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Our Bank Said No. Now, What?

Options exist outside of the traditional financial institutions.

Asset-based lending and other alternative finance products like purchase order financing and factoring are available when conventional financing is unattainable.

If you own a small to medium-sized business and have a need for a line of credit from $250,000 to $15 million and the bank says no, it is not the end of the journey. If your company has assets to leverage, such as accounts receivables, inventory, equipment, and real estate, an asset-based lender typically can help access capital.

Conventional sources of finance rely on the borrower’s history (how long it has been in business), its overall financial health including profitability, positive cash flow, and debt service coverage. If anyone of these items does not meet the bank’s criteria, then conventional financing will most likely be unavailable.

Business Cycles

All businesses go through positive and negative cycles. During a positive cycle when the business is growing, the demand for the product is overwhelming. You will have the assets, receivables, and inventory, but the bank still may not increase your line of credit because your equity base is insufficient to keep your leverage ratio within the bank covenant. Leverage is not an issue with an asset-based lender, however.

If the assets are adequate and can be appraised to determine value, an asset-based lender can provide the needed working capital. It will advance money against the value of the assets taken as collateral, thus providing the working capital needed to grow.

Now let’s examine a negative business cycle. During these times your business may have just lost a major customer and your infrastructure, staffing costs, and other overhead are in place for the higher volume. You cannot shrink overhead and downsize headcount fast enough before operating losses pile up.

You now have negative EBITDA and are outside the bank’s covenants. You are in what is called “special credit.” Regardless of all the positive years with the bank, the relationship has soured and you are told to find financing elsewhere. Your first approach may be to seek out another bank for support.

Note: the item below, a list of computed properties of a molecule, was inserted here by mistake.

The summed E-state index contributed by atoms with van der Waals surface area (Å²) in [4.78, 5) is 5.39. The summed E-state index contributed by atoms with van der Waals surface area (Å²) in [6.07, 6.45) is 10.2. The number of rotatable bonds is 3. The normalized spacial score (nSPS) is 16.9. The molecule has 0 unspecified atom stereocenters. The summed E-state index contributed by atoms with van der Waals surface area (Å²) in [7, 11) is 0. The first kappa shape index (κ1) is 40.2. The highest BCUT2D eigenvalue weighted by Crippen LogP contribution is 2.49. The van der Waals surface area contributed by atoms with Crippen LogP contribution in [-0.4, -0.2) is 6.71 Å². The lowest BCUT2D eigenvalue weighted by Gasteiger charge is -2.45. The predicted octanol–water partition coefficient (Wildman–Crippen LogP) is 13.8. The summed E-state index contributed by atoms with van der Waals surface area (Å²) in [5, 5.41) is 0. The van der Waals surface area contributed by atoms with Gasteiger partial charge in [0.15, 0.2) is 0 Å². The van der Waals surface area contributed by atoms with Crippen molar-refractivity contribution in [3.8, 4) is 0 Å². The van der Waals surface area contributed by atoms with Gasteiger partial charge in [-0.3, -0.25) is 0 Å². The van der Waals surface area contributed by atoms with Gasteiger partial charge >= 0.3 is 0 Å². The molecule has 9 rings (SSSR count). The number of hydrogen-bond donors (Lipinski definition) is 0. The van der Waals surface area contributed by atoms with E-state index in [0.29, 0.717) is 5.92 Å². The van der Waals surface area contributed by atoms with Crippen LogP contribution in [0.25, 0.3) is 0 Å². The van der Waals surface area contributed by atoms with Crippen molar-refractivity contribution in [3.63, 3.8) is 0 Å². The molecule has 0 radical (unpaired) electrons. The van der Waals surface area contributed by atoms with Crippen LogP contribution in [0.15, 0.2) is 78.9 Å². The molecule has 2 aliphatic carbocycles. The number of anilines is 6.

An asset-based lender looks at your financing needs differently. More due diligence on asset values is determined before it enters into a commitment, and the liquidation values of assets are determined and an in-depth understanding of the financial position of your company is completed to understand the present circumstances. Losses and red ink are tolerated as long as the asset values cover the outstanding loans.

A great deal of emphasis is also placed on management’s ability to overcome the present financial crisis and work their way back to profitability.

When financing with an asset-based lender, reporting requirements usually are more stringent than with conventional lending. Industry standards on working capital advances require a borrowing base certificate to be completed on a weekly basis as a minimum to include margin advances up to 85 percent of eligible account receivables under 90 days and up to 85 percent of eligible net orderly liquidation value (NOLV) of inventory.

In managing the cash cycle, as the borrower, you deposit all daily accounts receivables in a blocked bank account at any chartered bank in Canada. The account is controlled by the asset-based lender that sweeps this account daily and applies proceeds to your loan to keep the daily balance at its minimum.

As new invoices are generated and inventory is received, a borrowing base certificate is completed for the asset-based lender to provide cashback to you. The more rigorous reporting actually disciplines borrowers into managing their cash requirements more effectively. This most often creates a better-managed company.

In many cases, the borrower even prefers to stay with the asset-based lender at the end of the contract because the financial strength of their company is increased and the disciplined reporting allows for a more fluent business model.

Mark Borkowski is president of Mercantile Mergers & Acquisitions Corporation, mark@mercantilema.comwww.mercantilemergersacquisitions.com

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3 Comments

  1. Adrian Oproiu
    Adrian Oproiu January 10, 2020

    “Making it simple it is the attribute of a great mind.”
    And I agree with Bruce.

  2. Ross
    Ross January 15, 2020

    This is an eye opening article that provides this entrepreneur with hope for financing new ventures. Thank-you. #alwayslearning

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